From New Zealand’s men at No 10 to Eddie Jones’s turnover stats, Paul Williams reflects on all the happenings in rugby this August
All Blacks go old school with fly-halves
When we consider the All Blacks and their current domination of the game, we tend to focus on how they’re moving the game forward. But, with their current fly-half choices, New Zealand have taken a wonderful step back to amateur rugby.
In the 1970s and 1980s, fast outside-halves were vital. Defensive systems, and back-row play in particular, were nowhere near as refined as they are today. Space in the ten channel meant that outside-halves could make breaks and needed the pace to finish them.
That all changed when the game went pro. The ten channel became the most claustrophobic space on the field and the era of the kicking/passing ten began.
The same can’t be said of the current All Blacks. Beauden Barrett, Damian McKenzie and Richie Mo’unga are a step back to the old school. And by step, I mean a step off both feet, probably another two steps, followed by a 40m sprint under the posts.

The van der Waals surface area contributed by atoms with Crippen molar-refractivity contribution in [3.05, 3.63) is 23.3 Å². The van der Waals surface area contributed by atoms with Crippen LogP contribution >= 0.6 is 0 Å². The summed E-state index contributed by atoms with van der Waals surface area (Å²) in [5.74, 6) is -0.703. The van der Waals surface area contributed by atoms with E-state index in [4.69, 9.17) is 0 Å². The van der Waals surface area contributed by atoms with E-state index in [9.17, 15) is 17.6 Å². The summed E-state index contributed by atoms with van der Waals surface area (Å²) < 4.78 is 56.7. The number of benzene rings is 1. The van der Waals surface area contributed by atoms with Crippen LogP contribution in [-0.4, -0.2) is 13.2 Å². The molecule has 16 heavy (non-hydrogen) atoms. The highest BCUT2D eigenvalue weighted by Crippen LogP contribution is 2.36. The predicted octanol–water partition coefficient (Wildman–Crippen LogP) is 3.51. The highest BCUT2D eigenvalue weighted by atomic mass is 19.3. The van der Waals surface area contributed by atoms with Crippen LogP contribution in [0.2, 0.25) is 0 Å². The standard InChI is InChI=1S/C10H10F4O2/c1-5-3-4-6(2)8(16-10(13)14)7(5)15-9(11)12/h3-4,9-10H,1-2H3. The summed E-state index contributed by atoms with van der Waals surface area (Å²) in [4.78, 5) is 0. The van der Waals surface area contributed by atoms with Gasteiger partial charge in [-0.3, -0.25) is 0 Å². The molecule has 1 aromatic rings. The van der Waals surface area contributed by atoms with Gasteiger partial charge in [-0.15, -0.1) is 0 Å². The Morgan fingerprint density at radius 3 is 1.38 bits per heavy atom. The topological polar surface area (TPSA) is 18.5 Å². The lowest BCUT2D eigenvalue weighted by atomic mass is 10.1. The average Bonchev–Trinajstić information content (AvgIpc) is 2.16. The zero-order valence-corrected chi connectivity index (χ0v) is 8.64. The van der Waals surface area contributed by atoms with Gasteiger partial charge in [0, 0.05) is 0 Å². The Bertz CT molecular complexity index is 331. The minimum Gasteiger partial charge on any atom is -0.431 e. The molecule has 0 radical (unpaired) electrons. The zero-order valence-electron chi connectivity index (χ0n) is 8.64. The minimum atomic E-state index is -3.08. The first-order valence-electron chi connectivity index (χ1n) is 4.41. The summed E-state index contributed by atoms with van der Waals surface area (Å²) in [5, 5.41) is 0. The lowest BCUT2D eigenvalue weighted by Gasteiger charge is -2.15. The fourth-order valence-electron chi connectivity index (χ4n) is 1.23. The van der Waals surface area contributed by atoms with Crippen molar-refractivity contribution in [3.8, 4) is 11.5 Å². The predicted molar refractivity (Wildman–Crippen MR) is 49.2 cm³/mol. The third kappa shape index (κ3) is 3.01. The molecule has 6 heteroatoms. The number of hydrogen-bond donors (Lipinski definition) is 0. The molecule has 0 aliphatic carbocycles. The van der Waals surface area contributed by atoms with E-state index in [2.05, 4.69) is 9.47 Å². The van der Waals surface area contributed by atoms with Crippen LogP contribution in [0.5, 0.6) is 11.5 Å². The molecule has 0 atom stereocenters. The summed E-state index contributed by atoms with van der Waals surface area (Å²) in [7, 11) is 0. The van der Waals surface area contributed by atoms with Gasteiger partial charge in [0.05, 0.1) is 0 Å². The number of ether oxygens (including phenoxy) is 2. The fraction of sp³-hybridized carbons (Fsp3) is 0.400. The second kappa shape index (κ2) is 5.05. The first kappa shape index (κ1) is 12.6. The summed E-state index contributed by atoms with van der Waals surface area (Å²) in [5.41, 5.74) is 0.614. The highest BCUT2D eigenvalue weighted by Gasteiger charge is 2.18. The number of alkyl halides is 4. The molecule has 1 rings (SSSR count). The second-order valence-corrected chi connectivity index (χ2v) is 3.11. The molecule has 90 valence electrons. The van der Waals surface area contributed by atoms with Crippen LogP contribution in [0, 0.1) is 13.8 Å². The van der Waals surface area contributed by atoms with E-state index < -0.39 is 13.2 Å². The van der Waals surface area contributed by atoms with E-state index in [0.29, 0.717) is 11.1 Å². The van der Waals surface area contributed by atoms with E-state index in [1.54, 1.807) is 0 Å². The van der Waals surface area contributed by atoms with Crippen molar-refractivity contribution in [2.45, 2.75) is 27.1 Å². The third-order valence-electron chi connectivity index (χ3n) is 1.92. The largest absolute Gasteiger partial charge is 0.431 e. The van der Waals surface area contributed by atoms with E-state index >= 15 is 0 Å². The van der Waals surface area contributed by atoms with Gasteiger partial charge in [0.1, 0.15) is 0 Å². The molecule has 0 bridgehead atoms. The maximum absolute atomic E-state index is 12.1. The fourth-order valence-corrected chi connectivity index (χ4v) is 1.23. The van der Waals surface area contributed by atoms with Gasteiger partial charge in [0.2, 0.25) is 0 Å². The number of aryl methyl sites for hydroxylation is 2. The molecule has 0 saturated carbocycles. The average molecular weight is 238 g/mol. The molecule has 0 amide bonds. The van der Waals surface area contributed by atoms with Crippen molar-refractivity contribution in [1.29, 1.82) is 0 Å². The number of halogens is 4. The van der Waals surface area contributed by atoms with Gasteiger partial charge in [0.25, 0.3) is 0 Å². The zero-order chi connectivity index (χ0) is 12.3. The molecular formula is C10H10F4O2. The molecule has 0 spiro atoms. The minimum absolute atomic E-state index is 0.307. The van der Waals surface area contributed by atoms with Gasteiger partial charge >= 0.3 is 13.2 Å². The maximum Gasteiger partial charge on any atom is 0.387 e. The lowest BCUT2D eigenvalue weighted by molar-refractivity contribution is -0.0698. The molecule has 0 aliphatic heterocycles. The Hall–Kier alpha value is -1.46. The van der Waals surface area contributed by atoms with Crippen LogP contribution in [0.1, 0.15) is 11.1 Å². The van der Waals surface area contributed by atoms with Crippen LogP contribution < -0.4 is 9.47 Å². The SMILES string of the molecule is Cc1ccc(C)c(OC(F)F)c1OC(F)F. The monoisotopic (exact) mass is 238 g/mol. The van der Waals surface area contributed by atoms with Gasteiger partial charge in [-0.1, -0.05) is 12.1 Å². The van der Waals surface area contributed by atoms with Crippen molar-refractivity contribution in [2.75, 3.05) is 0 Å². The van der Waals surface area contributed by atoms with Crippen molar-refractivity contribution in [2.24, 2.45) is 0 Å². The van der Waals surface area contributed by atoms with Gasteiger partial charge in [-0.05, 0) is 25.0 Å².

The current New Zealand outside-halves have the skill-set of a ten combined with the speed of a Test wing. This means that all their potential outside-halves can become one-man counter-attacks.
Related: Beauden Barrett analysed
When other Test teams win a turnover, they need to make a minimum of one pass, but often three, from their ten to reach a player who can finish over 40 metres. The All Blacks don’t.
Barrett’s four tries against the Wallabies were astounding and have once again redefined what we expect from a Test-level outside-half. The Kiwis have moved the game forward, by going backwards – and it’s mesmerising to watch.
Sam Warburton goes out like a rock star
Sam Warburton’s retirement at 29 years old has given him the ultimate rock-star exit. For Warburton, there will be no sitting on the bench having been overtaken by a younger, better model. There will be no unfortunate camera angle that reveals a growing bald spot. There will be no reference to the vintage Warburton, when the fizz has disappeared and the praise has soured.